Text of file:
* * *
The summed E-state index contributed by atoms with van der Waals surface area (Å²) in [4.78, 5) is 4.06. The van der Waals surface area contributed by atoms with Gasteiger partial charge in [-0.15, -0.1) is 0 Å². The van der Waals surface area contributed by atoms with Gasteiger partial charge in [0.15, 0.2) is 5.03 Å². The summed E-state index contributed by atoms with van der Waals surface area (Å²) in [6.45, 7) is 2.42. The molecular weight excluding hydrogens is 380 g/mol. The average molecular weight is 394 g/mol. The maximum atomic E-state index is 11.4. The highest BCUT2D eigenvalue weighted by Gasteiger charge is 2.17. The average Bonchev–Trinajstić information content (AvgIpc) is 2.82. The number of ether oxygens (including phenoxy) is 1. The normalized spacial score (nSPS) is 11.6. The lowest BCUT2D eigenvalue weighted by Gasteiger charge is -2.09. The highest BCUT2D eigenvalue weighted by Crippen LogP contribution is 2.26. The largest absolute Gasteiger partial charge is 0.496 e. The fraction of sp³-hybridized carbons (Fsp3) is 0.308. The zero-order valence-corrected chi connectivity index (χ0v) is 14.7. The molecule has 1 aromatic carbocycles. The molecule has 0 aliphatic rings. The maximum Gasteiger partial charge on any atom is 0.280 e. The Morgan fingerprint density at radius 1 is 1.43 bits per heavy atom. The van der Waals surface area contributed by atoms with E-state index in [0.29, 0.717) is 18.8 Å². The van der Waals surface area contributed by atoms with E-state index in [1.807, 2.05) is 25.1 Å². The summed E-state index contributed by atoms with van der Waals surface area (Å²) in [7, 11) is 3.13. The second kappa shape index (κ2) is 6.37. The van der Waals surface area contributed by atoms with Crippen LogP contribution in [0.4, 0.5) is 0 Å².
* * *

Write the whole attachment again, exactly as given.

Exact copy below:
The summed E-state index contributed by atoms with van der Waals surface area (Å²) in [4.78, 5) is 4.06. The van der Waals surface area contributed by atoms with Gasteiger partial charge in [-0.15, -0.1) is 0 Å². The van der Waals surface area contributed by atoms with Gasteiger partial charge in [0.15, 0.2) is 5.03 Å². The summed E-state index contributed by atoms with van der Waals surface area (Å²) in [6.45, 7) is 2.42. The molecular weight excluding hydrogens is 380 g/mol. The average molecular weight is 394 g/mol. The maximum atomic E-state index is 11.4. The highest BCUT2D eigenvalue weighted by Gasteiger charge is 2.17. The average Bonchev–Trinajstić information content (AvgIpc) is 2.82. The number of ether oxygens (including phenoxy) is 1. The normalized spacial score (nSPS) is 11.6. The lowest BCUT2D eigenvalue weighted by Gasteiger charge is -2.09. The highest BCUT2D eigenvalue weighted by Crippen LogP contribution is 2.26. The largest absolute Gasteiger partial charge is 0.496 e. The fraction of sp³-hybridized carbons (Fsp3) is 0.308. The zero-order valence-corrected chi connectivity index (χ0v) is 14.7. The molecule has 1 aromatic carbocycles. The molecule has 0 aliphatic rings. The maximum Gasteiger partial charge on any atom is 0.280 e. The Morgan fingerprint density at radius 1 is 1.43 bits per heavy atom. The van der Waals surface area contributed by atoms with E-state index in [0.29, 0.717) is 18.8 Å². The van der Waals surface area contributed by atoms with E-state index in [1.807, 2.05) is 25.1 Å². The summed E-state index contributed by atoms with van der Waals surface area (Å²) in [7, 11) is 3.13. The second kappa shape index (κ2) is 6.37. The van der Waals surface area contributed by atoms with Crippen LogP contribution in [0.4, 0.5) is 0 Å².